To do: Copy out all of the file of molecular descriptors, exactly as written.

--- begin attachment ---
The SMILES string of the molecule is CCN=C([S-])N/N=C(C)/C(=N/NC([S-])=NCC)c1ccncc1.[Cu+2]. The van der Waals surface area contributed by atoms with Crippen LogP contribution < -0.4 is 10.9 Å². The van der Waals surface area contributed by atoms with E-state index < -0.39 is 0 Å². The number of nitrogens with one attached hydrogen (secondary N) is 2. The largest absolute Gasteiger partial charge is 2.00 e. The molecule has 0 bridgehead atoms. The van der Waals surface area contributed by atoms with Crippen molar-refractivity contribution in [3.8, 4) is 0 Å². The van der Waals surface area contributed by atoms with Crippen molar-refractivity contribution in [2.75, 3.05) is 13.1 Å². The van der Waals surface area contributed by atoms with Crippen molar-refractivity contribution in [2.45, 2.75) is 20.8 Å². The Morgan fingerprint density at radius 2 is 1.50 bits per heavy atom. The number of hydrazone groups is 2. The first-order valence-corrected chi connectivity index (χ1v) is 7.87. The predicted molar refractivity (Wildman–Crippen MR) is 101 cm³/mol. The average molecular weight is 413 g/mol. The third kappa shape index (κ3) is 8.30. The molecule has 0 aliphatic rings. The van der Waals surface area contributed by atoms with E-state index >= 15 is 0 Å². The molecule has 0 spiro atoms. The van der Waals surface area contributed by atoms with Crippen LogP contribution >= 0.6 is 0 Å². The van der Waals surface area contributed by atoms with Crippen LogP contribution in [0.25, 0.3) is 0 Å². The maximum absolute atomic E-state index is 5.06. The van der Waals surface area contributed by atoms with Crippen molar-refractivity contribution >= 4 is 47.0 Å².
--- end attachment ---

The SMILES string of the molecule is CCN=C([S-])N/N=C(C)/C(=N/NC([S-])=NCC)c1ccncc1.[Cu+2]. The van der Waals surface area contributed by atoms with Crippen LogP contribution < -0.4 is 10.9 Å². The van der Waals surface area contributed by atoms with E-state index < -0.39 is 0 Å². The number of nitrogens with one attached hydrogen (secondary N) is 2. The largest absolute Gasteiger partial charge is 2.00 e. The molecule has 0 bridgehead atoms. The van der Waals surface area contributed by atoms with Crippen molar-refractivity contribution in [3.8, 4) is 0 Å². The van der Waals surface area contributed by atoms with Crippen molar-refractivity contribution in [2.75, 3.05) is 13.1 Å². The van der Waals surface area contributed by atoms with Crippen molar-refractivity contribution in [2.45, 2.75) is 20.8 Å². The Morgan fingerprint density at radius 2 is 1.50 bits per heavy atom. The number of hydrazone groups is 2. The first-order valence-corrected chi connectivity index (χ1v) is 7.87. The predicted molar refractivity (Wildman–Crippen MR) is 101 cm³/mol. The average molecular weight is 413 g/mol. The third kappa shape index (κ3) is 8.30. The molecule has 0 aliphatic rings. The van der Waals surface area contributed by atoms with E-state index >= 15 is 0 Å². The molecule has 0 spiro atoms. The van der Waals surface area contributed by atoms with Crippen LogP contribution >= 0.6 is 0 Å². The van der Waals surface area contributed by atoms with Crippen LogP contribution in [0.25, 0.3) is 0 Å². The maximum absolute atomic E-state index is 5.06. The van der Waals surface area contributed by atoms with Crippen molar-refractivity contribution >= 4 is 47.0 Å².